|Location:||El Rancho Asufrosa, near Aldama. From Aldama follow Hwy 180 west, after 8 km turn right to Asufrosa.|
|Address:||Cenote Zacatón, Tel: +52-, Fax: +52-,|
|As far as we know this information was accurate when it was published (see years in brackets), but may have changed since then.
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|1795||written mention by Félix María Calleja, viceroy of New Spain.|
|1989||first recognized by a team of cave divers led by Jim Bowden.|
|APR-1990||entry and permission to dive granted by the owner, start of exploration.|
|1993||world record for women deep diving by Dr. Ann Kristovich, depth 168 m.|
|06-APR-1994||Sheck Exley died here during a try do set a new deep diving world record.|
|JUN-2007||explored by the NASA using the robot DepthX reaching the bottom of the sinkhole.|
Zacatón is the most extraordinary of five cenotes which are actually part of the same cave system. It is sometimes said to be the deepest water-filled sinkhole in the world with a total depth of 335 m. Actually it is at the moment the second deepest known sinkhole with Pozzo del Merro in Italy being the deepest with a depth of 392 m. However, with ongoing scientific research this list of superlatives is often changing.
Zacatón is named after islands of zacate grass which grow in the cenote and are moving about with the wind. It is located on El Rancho Asufrosa, north of the small village Asufrosa. Here exists an enormous cave system with numerous openings to the surface. The most spectacular is obviously El Nacimiento Tamaulipas, a huge karst spring where the cave system drains into river Tamaulipas. Towards the north runs a chain of cenotes, waterfilled vertical shafts of the cave system, of which Cenote Poza Verde is probably the biggest. But not all of the cave system is flooded with water, there are the remains of a higher level which is above ground water level, called Caverna Los Cuarteles.
Although obviously long known to the locals, the locals did not know about the depth of this cenote. The cenotes were first discovered by a team of cave divers led by Jim Bowden in 1989. Its enormous dimensions were discovered during the subsequent exploration trips, several hundreds of dives in 1990 and 1991. In 1993 Dr. Ann Kristovich reached a depth of 168 m which was a world record for women deep diving. One year later, in 1994, Sheck Exley died while diving at this cenote. He and Jim Bowden were both trying to set a new deep diving world record. The actual record was 265 m, set by Sheck Exley some years before in the same cave system. He reached a depth of 276 m, which actually was a new record, where he died most likely from HPNS (High Pressure Neurological Syndrome). The news spread immediately and shocked the cave diving community, as Sheck Exley was known of being the best cave diver and most fanatic safety freak. He wrote the official cave diving safety handbooks for the NSS. Among these bad news it was almost forgotten that Jim Bowden set a new world record of 281.93 m at the same dive.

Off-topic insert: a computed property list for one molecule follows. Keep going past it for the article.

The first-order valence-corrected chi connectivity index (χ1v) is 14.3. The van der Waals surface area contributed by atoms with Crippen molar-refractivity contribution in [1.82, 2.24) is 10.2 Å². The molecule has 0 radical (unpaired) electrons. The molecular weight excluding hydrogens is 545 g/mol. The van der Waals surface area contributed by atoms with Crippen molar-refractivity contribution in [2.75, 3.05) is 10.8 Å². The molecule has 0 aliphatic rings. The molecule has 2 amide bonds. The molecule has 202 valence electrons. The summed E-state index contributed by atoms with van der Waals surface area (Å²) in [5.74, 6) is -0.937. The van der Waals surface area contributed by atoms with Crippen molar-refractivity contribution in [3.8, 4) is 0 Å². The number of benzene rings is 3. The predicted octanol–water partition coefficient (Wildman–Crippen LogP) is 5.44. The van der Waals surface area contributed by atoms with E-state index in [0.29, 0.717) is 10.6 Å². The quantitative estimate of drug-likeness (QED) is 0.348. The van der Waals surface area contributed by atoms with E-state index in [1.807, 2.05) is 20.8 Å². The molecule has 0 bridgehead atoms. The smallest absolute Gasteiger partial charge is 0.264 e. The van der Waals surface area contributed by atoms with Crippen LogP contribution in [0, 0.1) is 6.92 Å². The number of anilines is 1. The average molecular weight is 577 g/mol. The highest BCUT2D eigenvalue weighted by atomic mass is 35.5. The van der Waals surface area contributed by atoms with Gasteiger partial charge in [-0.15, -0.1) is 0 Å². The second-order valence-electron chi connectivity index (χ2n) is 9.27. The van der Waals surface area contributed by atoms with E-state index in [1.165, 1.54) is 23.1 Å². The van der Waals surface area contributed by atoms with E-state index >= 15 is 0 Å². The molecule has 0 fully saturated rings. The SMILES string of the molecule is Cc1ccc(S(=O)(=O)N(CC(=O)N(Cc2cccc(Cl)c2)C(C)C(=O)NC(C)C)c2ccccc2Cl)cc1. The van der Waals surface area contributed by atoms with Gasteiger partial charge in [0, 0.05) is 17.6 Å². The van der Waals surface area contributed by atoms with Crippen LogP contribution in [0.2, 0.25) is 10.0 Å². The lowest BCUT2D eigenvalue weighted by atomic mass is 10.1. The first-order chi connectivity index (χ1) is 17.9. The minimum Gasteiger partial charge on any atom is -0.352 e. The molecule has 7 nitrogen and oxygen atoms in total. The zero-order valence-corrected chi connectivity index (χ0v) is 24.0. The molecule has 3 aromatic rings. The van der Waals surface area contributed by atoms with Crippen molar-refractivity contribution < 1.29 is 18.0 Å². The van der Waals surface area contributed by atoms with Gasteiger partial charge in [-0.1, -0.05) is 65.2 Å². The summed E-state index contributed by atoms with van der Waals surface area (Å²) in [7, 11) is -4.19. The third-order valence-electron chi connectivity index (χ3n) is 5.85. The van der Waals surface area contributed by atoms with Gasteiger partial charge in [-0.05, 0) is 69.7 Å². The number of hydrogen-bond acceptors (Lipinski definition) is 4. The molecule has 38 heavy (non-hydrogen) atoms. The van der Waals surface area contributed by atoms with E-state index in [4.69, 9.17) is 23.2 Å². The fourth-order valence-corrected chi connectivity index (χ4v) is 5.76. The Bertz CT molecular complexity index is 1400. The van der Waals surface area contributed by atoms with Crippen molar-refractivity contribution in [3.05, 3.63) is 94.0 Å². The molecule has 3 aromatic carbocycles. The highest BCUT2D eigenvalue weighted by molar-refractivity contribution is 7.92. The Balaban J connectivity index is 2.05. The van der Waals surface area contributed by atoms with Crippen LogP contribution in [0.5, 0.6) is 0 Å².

The cave system is extraordinary in many ways, beneath its size, the temperature of the water and its chemistry are rather strange. The warmest is Poza La Pilita with 34 °C, Zacatón and Poza Asufrosa have 31 °C, and Poza Caracol has 30 °C. Poza Verde is rather cool with 28 °C and is layered in thermoclines. It behaves similar to a lake, and less like a cenote, so it is probably not directly connected to the cave system. The water is also sulphuric, the sulfurous odor is obvious.
The sulfuric environment, the existance of nanobacteria and other extremophiles, and of course the depth made this well a good practicing ground for the NASA. They tested their robot DepthX here, which is intended to explore Europa, a moon of Jupiter, which has a wast ocean. Samples of microbes collected 115 m, 195 m and 270 m deep from water and rock walls revealed nine entirely new classes of microbes.
The temperature, the sulfuric milieu, and the deepest point some 130 m below the sea level make the development as a normal karst cave unlikely. It is considered a hypogenic cave. Sistema Zacatón has been formed by deep volcanic activity, groundwater is heated and turned slightly acidic by volcanic carbon dioxide and hydrogen sulfide.